The feasibility study, funded by the Industrial Biotechnology Innovation Centre (IBioIC) with support from Algae-UK, was led by the Scottish Association for Marine Science (SAMS) and Xanthella, an Oban-based company specialising in photobioreactors – a type of technology that uses light to accelerate the growth of various microorganisms, including algae.
By exposing microalgae to a range of different colours of light, the project team found that green light, in particular, could enhance the production of fucoxanthin, a pigment commonly used for anti-inflammatory and antioxidant dietary supplements.
The global market for fucoxanthin is still in its infancy, but is expected to grow to more than £245 million by 2027 and, while usually harvested from wild seaweed, the results of this project could lead to the development of an entirely new supply chain.
Researchers found that the highly targeted process, largely using green light, was much more efficient than using a standard photobioreactor settings and, therefore, required less energy to deliver significant growth. Manufacturing the pigment this way, instead of extracting it from seaweed, is also much more controlled, less impacted by seasonality and offers a more reliable level of output.
Professor Michele Stanley, associate director for innovation at SAMS, said, “while we are still at a very early stage of what could be a new Scottish supply chain for fucoxanthin, the results of this study could have significant commercial benefits. Discoveries like this show the real value of applied research projects and we now have an opportunity to share what we have discovered with the wider algae and aquaculture sector. It has also led to further collaboration between SAMS and Xanthella and we are continuing to look at the impact of LED light treatment to influence and control the growth of microalgae for different purposes.”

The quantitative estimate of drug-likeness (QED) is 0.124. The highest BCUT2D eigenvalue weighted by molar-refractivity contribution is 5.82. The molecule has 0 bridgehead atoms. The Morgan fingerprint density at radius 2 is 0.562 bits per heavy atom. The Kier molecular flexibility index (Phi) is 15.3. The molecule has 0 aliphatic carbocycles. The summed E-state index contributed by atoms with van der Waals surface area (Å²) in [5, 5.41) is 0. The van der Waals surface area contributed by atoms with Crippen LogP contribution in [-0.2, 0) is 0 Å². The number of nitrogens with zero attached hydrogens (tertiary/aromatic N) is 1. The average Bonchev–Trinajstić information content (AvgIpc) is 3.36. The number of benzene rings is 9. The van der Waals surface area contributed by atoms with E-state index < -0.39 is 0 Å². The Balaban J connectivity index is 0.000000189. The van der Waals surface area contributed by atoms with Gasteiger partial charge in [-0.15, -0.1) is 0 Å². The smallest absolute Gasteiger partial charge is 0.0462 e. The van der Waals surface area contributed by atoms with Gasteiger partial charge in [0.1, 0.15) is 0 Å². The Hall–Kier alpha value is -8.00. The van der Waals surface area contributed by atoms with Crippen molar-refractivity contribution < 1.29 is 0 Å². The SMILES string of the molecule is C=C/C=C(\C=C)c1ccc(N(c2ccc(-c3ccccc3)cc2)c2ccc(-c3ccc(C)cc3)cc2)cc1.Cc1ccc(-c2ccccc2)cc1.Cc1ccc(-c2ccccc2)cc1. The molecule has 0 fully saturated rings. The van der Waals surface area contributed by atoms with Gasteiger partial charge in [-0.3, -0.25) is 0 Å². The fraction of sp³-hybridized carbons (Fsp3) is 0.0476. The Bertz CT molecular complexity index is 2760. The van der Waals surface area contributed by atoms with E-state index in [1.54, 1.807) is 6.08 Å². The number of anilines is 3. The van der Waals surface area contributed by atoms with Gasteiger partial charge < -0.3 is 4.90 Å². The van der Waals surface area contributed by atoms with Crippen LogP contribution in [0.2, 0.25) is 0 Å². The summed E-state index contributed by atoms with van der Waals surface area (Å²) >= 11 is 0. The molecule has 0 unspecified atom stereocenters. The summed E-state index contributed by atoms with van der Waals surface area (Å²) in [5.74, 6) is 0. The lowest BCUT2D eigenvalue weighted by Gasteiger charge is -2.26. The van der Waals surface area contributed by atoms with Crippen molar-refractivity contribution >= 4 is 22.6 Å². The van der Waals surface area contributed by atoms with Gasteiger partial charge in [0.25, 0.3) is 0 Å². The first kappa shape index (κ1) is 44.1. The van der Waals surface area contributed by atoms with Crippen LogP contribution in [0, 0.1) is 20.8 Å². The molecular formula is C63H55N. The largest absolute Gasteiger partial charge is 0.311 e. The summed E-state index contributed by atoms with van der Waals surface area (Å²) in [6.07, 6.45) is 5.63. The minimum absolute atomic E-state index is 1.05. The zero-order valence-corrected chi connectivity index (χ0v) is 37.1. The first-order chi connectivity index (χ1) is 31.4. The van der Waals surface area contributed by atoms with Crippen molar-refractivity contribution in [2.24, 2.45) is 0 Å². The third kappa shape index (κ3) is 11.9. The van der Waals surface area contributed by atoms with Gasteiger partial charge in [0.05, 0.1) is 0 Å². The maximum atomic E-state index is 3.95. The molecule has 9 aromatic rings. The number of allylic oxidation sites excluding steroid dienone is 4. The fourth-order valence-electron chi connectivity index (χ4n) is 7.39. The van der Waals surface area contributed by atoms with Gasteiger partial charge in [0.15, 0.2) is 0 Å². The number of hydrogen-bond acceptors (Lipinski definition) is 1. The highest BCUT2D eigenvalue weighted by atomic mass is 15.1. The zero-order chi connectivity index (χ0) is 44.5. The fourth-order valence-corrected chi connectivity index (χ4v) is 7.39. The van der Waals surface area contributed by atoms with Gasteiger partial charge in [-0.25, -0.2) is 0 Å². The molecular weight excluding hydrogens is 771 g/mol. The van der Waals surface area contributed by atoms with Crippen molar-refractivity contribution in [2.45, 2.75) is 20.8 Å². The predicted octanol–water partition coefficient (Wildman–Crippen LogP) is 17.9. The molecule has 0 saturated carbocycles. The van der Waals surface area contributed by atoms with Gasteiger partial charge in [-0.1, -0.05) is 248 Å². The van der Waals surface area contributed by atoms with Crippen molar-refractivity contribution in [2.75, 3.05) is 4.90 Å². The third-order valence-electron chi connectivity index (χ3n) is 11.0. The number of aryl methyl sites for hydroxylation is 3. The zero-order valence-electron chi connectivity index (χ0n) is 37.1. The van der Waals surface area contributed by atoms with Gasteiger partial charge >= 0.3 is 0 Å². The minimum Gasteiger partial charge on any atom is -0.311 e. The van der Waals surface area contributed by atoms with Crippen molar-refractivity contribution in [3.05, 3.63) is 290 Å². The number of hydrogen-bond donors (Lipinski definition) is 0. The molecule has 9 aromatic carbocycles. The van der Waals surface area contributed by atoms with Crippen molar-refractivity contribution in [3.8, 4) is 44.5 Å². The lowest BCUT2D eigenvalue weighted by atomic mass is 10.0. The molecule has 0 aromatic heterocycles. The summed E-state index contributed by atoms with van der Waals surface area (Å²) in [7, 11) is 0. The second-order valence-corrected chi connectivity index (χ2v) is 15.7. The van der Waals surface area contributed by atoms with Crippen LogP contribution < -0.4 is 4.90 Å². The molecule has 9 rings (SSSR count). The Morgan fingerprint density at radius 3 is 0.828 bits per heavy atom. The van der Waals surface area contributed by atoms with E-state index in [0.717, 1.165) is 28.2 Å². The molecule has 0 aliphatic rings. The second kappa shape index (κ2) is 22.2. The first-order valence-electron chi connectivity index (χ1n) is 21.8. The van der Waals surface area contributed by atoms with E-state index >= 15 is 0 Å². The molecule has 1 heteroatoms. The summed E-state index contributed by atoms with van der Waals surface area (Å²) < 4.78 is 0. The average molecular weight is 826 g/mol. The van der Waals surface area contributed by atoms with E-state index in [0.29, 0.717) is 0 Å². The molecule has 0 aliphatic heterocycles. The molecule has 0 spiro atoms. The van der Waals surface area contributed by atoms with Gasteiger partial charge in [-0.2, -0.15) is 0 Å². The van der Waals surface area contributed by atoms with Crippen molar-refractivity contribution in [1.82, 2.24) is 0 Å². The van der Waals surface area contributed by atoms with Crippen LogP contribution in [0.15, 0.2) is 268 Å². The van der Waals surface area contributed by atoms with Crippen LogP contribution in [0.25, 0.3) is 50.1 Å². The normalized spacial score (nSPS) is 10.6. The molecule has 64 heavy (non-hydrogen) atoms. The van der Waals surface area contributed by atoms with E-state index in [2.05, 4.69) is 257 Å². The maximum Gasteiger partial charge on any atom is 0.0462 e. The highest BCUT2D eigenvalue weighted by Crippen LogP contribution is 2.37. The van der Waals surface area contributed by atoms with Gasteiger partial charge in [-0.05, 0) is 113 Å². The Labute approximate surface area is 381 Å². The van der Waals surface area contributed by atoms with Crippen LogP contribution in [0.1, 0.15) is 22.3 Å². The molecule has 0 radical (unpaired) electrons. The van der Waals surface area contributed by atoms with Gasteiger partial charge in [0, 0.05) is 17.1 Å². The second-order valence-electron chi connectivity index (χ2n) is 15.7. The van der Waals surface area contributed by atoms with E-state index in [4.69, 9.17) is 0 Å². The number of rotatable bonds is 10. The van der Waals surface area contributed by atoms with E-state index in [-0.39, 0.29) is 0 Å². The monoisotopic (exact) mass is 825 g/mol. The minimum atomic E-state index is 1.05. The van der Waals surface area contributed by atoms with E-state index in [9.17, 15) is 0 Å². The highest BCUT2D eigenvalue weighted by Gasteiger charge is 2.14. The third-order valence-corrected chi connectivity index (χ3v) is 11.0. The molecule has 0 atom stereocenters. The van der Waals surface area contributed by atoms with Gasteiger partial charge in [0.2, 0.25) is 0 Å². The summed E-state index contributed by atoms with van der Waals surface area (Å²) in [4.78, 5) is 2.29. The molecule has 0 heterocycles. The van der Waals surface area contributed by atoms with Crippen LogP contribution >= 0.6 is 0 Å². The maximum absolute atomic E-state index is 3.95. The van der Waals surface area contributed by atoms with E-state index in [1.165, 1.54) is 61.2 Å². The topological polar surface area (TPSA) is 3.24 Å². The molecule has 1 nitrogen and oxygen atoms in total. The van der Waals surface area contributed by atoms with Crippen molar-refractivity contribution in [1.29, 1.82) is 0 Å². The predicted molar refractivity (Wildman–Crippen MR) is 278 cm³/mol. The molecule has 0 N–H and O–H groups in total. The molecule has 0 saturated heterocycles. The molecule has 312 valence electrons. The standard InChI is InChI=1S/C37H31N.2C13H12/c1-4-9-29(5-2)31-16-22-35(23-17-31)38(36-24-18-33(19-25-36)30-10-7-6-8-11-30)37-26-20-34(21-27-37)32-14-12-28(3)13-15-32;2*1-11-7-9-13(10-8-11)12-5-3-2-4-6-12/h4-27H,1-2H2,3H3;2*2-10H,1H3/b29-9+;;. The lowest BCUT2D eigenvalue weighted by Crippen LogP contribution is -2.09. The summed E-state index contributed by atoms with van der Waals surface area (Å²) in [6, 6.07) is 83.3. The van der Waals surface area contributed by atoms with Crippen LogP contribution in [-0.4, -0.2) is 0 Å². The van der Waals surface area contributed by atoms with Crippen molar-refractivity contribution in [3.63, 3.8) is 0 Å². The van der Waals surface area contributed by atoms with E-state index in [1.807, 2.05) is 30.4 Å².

The study showed that around 20 percent of the treated microalgae could be extracted directly as fucoxanthin, with numerous opportunities to use the remaining biomass for other valuable purposes, such as biofuels, bioplastics or high-protein animal feeds.
Douglas McKenzie, chief executive of Xanthella, said, “it is widely understood that blue and red wavelengths of light are important for photosynthesis in plants, but it was surprising to see that green light could also boost growth in microalgae too. Using LED light, the aim of our photoreactors is to mimic other climates and recreate the conditions that cause algae to create different pigments, but with a much greater degree of control.
“In terms of next steps, we need to consider how the process can be scaled up effectively, determining the optimal conditions to create the largest proportions of high-value pigment from the least amount of biomass.”
As well as fucoxanthin, products derived from microalgal pigments are commonly used in a range of household and industrial products, such as spirulina, also used in diet supplements, and astaxanthin, a red-coloured pigment used in certain animal and fish feeds. Over the years, synthetic alternatives have been developed, but targeted microalgae production could open up a much more sustainable method of manufacturing them.
Liz Fletcher, director of business engagement at IBioIC, added, “innovation and collaboration can help us to improve Scotland’s sustainable manufacturing capabilities. The development of bio-based alternatives, such as those derived from microalgae, will be key to reducing our reliance on petrochemical-based products. More efficient production can also reduce our reliance on imports and we look forward to seeing what this study could lead to. Our ambition is to support the growth of the bioeconomy, and a key part of that is connecting research teams with industry partners, whom can work together to create a more sustainable Scottish economy.”